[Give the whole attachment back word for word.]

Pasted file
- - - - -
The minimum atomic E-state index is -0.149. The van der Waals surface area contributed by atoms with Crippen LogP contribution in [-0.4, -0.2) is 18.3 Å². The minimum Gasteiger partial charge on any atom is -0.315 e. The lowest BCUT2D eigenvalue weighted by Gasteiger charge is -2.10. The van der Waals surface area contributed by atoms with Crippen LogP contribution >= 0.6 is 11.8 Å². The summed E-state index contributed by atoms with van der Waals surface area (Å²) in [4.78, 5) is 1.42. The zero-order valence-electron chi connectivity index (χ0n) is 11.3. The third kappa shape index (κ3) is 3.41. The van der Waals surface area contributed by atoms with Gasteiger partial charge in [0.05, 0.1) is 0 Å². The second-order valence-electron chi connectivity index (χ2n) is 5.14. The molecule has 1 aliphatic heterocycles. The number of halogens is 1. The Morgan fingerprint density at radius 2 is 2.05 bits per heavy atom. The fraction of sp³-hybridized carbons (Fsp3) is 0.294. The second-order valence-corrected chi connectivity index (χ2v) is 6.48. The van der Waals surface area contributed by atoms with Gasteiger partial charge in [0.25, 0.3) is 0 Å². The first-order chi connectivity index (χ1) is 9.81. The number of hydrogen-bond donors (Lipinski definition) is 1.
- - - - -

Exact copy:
The minimum atomic E-state index is -0.149. The van der Waals surface area contributed by atoms with Crippen LogP contribution in [-0.4, -0.2) is 18.3 Å². The minimum Gasteiger partial charge on any atom is -0.315 e. The lowest BCUT2D eigenvalue weighted by Gasteiger charge is -2.10. The van der Waals surface area contributed by atoms with Crippen LogP contribution >= 0.6 is 11.8 Å². The summed E-state index contributed by atoms with van der Waals surface area (Å²) in [4.78, 5) is 1.42. The zero-order valence-electron chi connectivity index (χ0n) is 11.3. The third kappa shape index (κ3) is 3.41. The van der Waals surface area contributed by atoms with Gasteiger partial charge in [0.05, 0.1) is 0 Å². The second-order valence-electron chi connectivity index (χ2n) is 5.14. The molecule has 1 aliphatic heterocycles. The number of halogens is 1. The Morgan fingerprint density at radius 2 is 2.05 bits per heavy atom. The fraction of sp³-hybridized carbons (Fsp3) is 0.294. The second-order valence-corrected chi connectivity index (χ2v) is 6.48. The van der Waals surface area contributed by atoms with Gasteiger partial charge in [0.25, 0.3) is 0 Å². The first-order chi connectivity index (χ1) is 9.81. The number of hydrogen-bond donors (Lipinski definition) is 1.